CNBC and sister cabler MSNBC promoted Jim Cramer’s appearance on “The Daily Show” last week, but that was before he was soundly trounced by Jon Stewart. After the fact, CNBC and its affiliate networks haven’t exactly been playing highlight clips in heavy rotation, and some industry types believe that damage may have been done to the financial network’s reputation.

Los Angeles Times:

But the “Daily Show” interview drew cringes inside NBC, which relies heavily on CNBC for not only the revenue it generates but also for its business journalism. CNBC anchor Erin Burnett is a frequent guest on “Meet the Press” and “Today,” and “NBC Nightly News” makes regular use of CNBC correspondents.

Network insiders admitted privately that Cramer’s appearance on “The Daily Show” was a misfire but said they had been taken aback by the vehemence of Stewart’s attacks.

On Friday, NBC did its best to avoid further feeding the story. MSNBC, CNBC’s sister cable channel, which had hyped the encounter in advance, largely avoided the topic. CNBC officials declined to comment on the episode and instead released a broad statement defending the network’s coverage.

“Recognized as the worldwide leader in business news, CNBC produces more than 150 hours of live television a week that includes more than 850 interviews in the service of exposing all sides of every critical financial and economic issue,” said spokesman Brian Steel. “We are proud of our record and remain committed to delivering coverage in real-time during this extraordinary story and beyond.”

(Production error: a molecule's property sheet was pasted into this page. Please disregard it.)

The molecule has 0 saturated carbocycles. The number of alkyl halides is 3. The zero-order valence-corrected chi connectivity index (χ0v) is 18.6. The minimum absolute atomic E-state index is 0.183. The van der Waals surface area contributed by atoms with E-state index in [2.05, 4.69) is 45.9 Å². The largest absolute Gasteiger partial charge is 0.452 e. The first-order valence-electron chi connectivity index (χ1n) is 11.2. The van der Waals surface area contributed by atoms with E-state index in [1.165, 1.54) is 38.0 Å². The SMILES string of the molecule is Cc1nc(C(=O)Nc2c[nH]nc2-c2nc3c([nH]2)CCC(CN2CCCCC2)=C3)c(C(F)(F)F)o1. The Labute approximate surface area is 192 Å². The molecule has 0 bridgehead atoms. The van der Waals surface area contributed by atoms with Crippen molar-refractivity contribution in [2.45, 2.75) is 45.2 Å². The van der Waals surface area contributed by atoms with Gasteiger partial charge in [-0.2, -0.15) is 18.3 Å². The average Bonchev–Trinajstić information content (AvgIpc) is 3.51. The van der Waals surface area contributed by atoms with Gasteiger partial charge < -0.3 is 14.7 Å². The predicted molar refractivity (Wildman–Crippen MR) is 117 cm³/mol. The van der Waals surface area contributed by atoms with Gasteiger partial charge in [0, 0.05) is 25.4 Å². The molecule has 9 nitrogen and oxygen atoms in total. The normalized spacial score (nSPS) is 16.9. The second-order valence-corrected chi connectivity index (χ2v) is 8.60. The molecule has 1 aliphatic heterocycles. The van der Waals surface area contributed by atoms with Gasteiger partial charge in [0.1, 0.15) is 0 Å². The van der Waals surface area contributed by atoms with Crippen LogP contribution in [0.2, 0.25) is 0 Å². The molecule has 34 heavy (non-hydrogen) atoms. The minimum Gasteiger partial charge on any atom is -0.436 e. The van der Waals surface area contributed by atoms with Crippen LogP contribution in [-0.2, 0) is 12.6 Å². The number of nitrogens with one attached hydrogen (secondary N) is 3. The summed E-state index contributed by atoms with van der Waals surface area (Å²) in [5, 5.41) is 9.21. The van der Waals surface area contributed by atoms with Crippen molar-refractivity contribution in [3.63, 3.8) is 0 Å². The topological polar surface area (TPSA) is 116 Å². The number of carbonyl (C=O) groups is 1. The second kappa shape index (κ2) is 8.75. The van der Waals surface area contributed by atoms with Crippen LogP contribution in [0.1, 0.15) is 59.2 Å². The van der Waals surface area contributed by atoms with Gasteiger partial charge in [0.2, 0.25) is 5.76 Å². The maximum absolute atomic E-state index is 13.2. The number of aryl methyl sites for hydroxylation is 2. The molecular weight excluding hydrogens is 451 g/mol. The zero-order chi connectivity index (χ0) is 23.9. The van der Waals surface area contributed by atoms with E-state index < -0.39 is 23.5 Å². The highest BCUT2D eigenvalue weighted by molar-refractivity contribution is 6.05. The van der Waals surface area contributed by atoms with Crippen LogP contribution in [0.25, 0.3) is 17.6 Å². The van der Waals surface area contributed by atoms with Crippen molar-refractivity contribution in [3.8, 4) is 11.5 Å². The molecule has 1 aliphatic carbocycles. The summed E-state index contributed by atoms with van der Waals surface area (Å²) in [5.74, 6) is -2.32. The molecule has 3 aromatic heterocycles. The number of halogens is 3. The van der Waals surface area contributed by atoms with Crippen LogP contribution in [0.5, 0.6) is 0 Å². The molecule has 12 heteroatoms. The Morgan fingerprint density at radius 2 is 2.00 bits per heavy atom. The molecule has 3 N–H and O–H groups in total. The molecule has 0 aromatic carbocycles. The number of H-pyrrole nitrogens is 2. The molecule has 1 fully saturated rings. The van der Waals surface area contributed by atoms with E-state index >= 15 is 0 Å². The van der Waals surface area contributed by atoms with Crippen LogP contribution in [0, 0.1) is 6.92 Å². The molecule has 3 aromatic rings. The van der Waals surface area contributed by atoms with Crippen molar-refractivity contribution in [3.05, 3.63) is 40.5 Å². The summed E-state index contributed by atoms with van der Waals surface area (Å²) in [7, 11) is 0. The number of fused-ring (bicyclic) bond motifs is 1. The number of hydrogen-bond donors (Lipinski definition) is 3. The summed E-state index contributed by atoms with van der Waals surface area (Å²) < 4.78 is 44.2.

John Rash, senior vice president and director of media analysis for the ad firm Campbell Mithun, said the network would probably not suffer a drop in audience as a result of Stewart’s denunciations.

“It’s unlikely core and committed CNBC viewers will stray because of the events this week,” Rash said. “It’s more of a hit to their reputation as opposed to their rating.”

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